Your last two entries are close to my heart, I worked with Ann Koonsman for seven years when I was as associate conductor of the FWSO until 2001, and I couldn’t be happier that she is back, she is a force and she taught me many important lessons and values. As for the current entry, I am grappling with this very issue with my class “Audience Connections” at Drury University. If you check out Joe’s entry on Butts in Seats on March 20, he features my teaching technique using current events and in particular blogs (of which yours is one) they look up each week. We are soon to talk about the Knight Foundation report on Orchestras that deals partly with the issue of conductors residing in communities where they are music director. I am music director of the Springfield Symphony (MO) and I moved here with my family last August. The comment about making an orchestra better is not the reason to move, and Tom Morris talked about time, not standards. My most important task as an MD is not to make the orchestra better, it is to make the make the community better with the orchestra. I recently met with our community foundation and we talked not of the cool programs we could do with the orchestra, but about the 40% of children that live here in poverty and what we could do about that. It is not important just to visit school orchestras (which I do and love to do), but as a community leader, create programming to deal with the problems in the city. The reason it is important to reside is that it then becomes your community and when that happens you start to care, so everything you do relates to wanting quality of life for your own family also. When I talk to donors about their orchestra and their community, I am also talking to them about my orchestra and my community, and that makes a big difference. Not to boast but in two seasons our ticket sales are up 50%, and the mayor, the city manager and the president of the chamber of commerce have publicly praised our efforts to be an integral part of the quality of life our city. One of our major sponsors St Johns Hospital asked our help to recruit a top neurosurgeon who was deciding between two cities as he wanted to go to the one that had the more satisfying orchestra season, and he chose us (I don’t know the other city). The bottom line for me and I am starting to write a book on this is that I have realized that being any kind of a musician whether a conductor or a banjo player is not a job, it is a skill. Our job is touch people’s lives with music. Speaking of people, I have also discovered that I am not in the music business, I am in the people business. With all the seminars on how to be an effective music director, to me it boils down to one word….care! Let’s start talking about making people’s lives better, not on how we can be better. I hope we can talk more about this in the future.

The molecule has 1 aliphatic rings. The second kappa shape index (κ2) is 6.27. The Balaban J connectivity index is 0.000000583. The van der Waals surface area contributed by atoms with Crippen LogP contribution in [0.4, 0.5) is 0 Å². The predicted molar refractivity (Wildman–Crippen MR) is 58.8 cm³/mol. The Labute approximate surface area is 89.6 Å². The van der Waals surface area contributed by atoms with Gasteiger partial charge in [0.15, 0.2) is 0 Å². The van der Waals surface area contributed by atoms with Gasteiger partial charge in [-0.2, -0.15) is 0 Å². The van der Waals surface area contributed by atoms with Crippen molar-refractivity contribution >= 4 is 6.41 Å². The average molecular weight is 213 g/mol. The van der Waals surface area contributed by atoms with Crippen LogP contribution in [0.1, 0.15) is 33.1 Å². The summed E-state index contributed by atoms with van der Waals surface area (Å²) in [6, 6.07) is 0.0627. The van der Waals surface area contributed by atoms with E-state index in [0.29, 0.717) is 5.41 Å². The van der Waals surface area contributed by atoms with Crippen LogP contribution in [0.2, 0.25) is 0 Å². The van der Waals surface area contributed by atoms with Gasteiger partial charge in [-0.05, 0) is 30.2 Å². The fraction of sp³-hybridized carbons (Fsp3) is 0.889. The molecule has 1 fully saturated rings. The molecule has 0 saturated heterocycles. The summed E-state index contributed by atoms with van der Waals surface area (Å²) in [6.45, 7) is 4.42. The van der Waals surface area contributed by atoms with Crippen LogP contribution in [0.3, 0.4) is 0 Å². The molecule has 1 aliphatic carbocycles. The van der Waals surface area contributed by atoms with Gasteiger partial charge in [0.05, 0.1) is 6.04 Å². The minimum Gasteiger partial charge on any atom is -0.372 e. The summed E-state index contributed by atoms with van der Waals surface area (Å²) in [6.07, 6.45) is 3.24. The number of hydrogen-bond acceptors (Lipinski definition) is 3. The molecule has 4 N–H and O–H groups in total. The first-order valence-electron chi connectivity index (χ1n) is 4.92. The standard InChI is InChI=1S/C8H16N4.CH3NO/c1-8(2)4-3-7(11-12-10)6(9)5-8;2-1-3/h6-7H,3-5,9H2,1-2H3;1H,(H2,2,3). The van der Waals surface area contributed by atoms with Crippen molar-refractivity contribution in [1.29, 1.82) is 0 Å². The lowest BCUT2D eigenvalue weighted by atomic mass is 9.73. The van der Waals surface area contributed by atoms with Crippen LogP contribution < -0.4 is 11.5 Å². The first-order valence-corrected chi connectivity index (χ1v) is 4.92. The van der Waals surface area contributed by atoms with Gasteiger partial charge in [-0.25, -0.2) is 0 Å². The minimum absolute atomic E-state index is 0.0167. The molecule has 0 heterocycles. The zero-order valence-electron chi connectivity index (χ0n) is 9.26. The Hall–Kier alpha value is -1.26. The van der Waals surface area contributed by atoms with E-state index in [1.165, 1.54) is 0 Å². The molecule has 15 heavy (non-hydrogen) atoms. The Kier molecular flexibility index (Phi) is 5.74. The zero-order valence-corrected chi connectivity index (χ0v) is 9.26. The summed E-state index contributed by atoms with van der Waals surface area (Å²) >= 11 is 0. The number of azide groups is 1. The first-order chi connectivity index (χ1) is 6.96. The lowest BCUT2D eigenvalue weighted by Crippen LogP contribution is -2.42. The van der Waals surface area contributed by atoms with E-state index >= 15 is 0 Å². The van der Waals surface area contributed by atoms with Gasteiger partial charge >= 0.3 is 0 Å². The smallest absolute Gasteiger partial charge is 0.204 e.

Ron Spigelman